Category: Clients

Happy 140th Birthday to St. Joseph’s!

During the last 140 years St. Joseph’s Hospital has grown from a ramshackle, 12-room building to the technologically advanced 330-bed medical center of today.

“On this day we recognize not only one of the oldest hospitals in the nation, but also how the Sisters of Mercy have been visionaries for healthcare and for the betterment of our community,” said Paul P. Hinchey, President & CEO of St. Joseph’s/Candler. “The astounding growth and history of St. Joseph’s Hospital mirrors the growth of Savannah and our region. We are proud to be an anchor of the community and to provide the latest medical treatments to her residents.”

Pictures of St. Joseph’s Hospital from 1876 and 2014 can be found here:

The Sisters of Mercy took over the Forest City Marine Hospital on June 30, 1875. They were almost immediately hit with the Yellow Fever epidemic and the need to find a bigger space, which they found at Taylor and Habersham Streets.

That was home for St. Joseph’s Hospital until Sr. Cornile Dulohery and the Board of Trustees made the historic decision to move to Savannah’s developing southside, where it opened in 1970. In 1997, St. Joseph’s entered into a joint operating agreement with Candler Hospital to create the St. Joseph’s/Candler Health System.

Tuesday, the St. Joseph’s/Candler family and the Sisters of Mercy will celebrate this momentous day. There will also be a Mass of Celebration in the Riley Chapel on St. Joseph’s Campus.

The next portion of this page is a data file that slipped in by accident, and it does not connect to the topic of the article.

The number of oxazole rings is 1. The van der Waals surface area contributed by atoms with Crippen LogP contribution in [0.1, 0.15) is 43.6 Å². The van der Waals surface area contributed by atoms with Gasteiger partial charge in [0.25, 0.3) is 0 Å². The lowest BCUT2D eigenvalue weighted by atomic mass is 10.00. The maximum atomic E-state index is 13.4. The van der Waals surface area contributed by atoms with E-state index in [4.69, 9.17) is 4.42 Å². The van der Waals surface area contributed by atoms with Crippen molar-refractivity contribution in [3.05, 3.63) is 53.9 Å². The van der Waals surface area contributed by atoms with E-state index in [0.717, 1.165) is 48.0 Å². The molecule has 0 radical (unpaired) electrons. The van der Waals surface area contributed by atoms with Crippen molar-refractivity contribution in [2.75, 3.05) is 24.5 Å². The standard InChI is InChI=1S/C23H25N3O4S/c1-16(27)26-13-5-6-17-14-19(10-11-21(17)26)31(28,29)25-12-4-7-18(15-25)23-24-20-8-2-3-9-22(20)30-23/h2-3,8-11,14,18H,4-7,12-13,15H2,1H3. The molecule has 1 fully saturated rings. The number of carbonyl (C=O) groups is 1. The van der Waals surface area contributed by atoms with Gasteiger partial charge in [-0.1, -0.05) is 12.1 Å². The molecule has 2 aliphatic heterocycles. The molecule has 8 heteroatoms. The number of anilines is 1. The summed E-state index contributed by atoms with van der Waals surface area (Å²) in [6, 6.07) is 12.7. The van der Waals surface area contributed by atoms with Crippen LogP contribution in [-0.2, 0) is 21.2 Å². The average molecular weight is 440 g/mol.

From the days of battling Yellow Fever, St. Joseph’s Hospital has grown into a technological wonder. It houses three centers of excellence: The Institute for Neurosciences, The Heart Hospital and The Institute for Advanced Bone & Joint Surgery.

During the past few years St. Joseph’s Hospital has housed some first-of-a-kind medical procedures. In 2007 the hospital was the first in the region to use the da Vinci robotic surgical system. In 2013, it was the site of the region’s first minimally invasive Transcatheter Aortic Valve Replacement.

This year the hospital will see the completion of a $15 million interior and exterior renovation.

A brief history of St. Joseph’s Hospital:

1875-1876 – Responding to the plight of sick seamen, the Sisters of Mercy are contracted to operate the Forest City Marine Hospital. Better facilities and more space soon prompted a move to Taylor and Habersham streets. The hospital was renamed St. Joseph’s Infirmary. 

1901 – The hospital expanded (the Annex); the name became St. Joseph’s Hospital. 

1913 – The Flannery Memorial Wing opened.

1950s – St. John’s Hall (the city’s first psychiatric unit) and an obstetrical clinic for families with limited incomes opened. 

1960-1970 – The Sisters of Mercy moved the hospital from its downtown location to the city’s spacious southside, an area with high growth potential. The seven-story structure, situated on 28 acres, was dedicated on August 15, 1970. 

1981 – St. Joseph’s opened the city’s first Ambulatory Care Center. 

1986 – Hospital surgeons won the right to perform open heart surgery at St. Joseph’s. 

1997 – St. Joseph’s Hospital entered into a joint operating agreement with Candler Hospital and together formed St. Joseph’s/Candler, the region’s largest and most experienced health care provider.

2007 – Became the first in the region to operate using the da Vinci robotic surgical system.